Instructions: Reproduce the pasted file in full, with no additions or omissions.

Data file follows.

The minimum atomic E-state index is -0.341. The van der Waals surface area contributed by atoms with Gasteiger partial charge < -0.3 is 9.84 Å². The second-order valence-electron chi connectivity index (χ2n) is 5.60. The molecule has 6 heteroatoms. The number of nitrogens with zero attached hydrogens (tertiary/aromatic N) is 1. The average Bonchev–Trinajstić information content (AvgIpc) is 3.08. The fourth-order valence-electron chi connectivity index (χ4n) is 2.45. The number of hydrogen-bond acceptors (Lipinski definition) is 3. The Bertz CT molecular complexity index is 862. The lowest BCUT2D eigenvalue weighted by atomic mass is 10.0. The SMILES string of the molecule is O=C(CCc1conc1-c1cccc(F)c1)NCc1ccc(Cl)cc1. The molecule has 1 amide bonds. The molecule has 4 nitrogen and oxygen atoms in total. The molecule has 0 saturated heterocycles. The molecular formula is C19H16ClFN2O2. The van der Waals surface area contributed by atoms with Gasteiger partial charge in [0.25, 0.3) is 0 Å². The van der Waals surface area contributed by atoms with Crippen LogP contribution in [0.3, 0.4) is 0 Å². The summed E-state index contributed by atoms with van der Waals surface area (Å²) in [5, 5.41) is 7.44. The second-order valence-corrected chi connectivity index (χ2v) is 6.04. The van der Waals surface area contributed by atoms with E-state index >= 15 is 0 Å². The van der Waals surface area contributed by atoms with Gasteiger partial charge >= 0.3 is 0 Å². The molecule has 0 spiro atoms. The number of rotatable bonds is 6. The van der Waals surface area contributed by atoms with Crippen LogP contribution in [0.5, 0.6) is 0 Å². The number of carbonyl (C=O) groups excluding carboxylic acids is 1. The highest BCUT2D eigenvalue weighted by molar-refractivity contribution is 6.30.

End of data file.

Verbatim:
The minimum atomic E-state index is -0.341. The van der Waals surface area contributed by atoms with Gasteiger partial charge < -0.3 is 9.84 Å². The second-order valence-electron chi connectivity index (χ2n) is 5.60. The molecule has 6 heteroatoms. The number of nitrogens with zero attached hydrogens (tertiary/aromatic N) is 1. The average Bonchev–Trinajstić information content (AvgIpc) is 3.08. The fourth-order valence-electron chi connectivity index (χ4n) is 2.45. The number of hydrogen-bond acceptors (Lipinski definition) is 3. The Bertz CT molecular complexity index is 862. The lowest BCUT2D eigenvalue weighted by atomic mass is 10.0. The SMILES string of the molecule is O=C(CCc1conc1-c1cccc(F)c1)NCc1ccc(Cl)cc1. The molecule has 1 amide bonds. The molecule has 4 nitrogen and oxygen atoms in total. The molecule has 0 saturated heterocycles. The molecular formula is C19H16ClFN2O2. The van der Waals surface area contributed by atoms with Gasteiger partial charge in [0.25, 0.3) is 0 Å². The van der Waals surface area contributed by atoms with Crippen LogP contribution in [0.3, 0.4) is 0 Å². The summed E-state index contributed by atoms with van der Waals surface area (Å²) in [5, 5.41) is 7.44. The second-order valence-corrected chi connectivity index (χ2v) is 6.04. The van der Waals surface area contributed by atoms with E-state index >= 15 is 0 Å². The van der Waals surface area contributed by atoms with Gasteiger partial charge >= 0.3 is 0 Å². The molecule has 0 spiro atoms. The number of rotatable bonds is 6. The van der Waals surface area contributed by atoms with Crippen LogP contribution in [0.5, 0.6) is 0 Å². The number of carbonyl (C=O) groups excluding carboxylic acids is 1. The highest BCUT2D eigenvalue weighted by molar-refractivity contribution is 6.30.